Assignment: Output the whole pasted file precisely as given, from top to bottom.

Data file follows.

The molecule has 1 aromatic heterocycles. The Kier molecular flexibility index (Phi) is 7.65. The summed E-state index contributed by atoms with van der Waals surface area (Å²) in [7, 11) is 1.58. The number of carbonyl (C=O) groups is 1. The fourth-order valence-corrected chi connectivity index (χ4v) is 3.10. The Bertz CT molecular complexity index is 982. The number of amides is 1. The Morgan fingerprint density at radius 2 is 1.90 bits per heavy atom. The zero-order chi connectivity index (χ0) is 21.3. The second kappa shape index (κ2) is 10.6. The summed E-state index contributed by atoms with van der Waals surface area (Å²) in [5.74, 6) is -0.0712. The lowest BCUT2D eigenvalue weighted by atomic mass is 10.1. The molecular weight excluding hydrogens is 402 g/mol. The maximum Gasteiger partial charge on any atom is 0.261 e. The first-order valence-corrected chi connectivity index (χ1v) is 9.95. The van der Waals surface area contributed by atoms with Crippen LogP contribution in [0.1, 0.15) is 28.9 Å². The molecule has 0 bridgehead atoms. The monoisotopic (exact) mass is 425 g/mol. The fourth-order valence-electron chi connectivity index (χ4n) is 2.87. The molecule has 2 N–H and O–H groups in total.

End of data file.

The molecule has 1 aromatic heterocycles. The Kier molecular flexibility index (Phi) is 7.65. The summed E-state index contributed by atoms with van der Waals surface area (Å²) in [7, 11) is 1.58. The number of carbonyl (C=O) groups is 1. The fourth-order valence-corrected chi connectivity index (χ4v) is 3.10. The Bertz CT molecular complexity index is 982. The number of amides is 1. The Morgan fingerprint density at radius 2 is 1.90 bits per heavy atom. The zero-order chi connectivity index (χ0) is 21.3. The second kappa shape index (κ2) is 10.6. The summed E-state index contributed by atoms with van der Waals surface area (Å²) in [5.74, 6) is -0.0712. The lowest BCUT2D eigenvalue weighted by atomic mass is 10.1. The molecular weight excluding hydrogens is 402 g/mol. The maximum Gasteiger partial charge on any atom is 0.261 e. The first-order valence-corrected chi connectivity index (χ1v) is 9.95. The van der Waals surface area contributed by atoms with Crippen LogP contribution in [0.1, 0.15) is 28.9 Å². The molecule has 0 bridgehead atoms. The monoisotopic (exact) mass is 425 g/mol. The fourth-order valence-electron chi connectivity index (χ4n) is 2.87. The molecule has 2 N–H and O–H groups in total.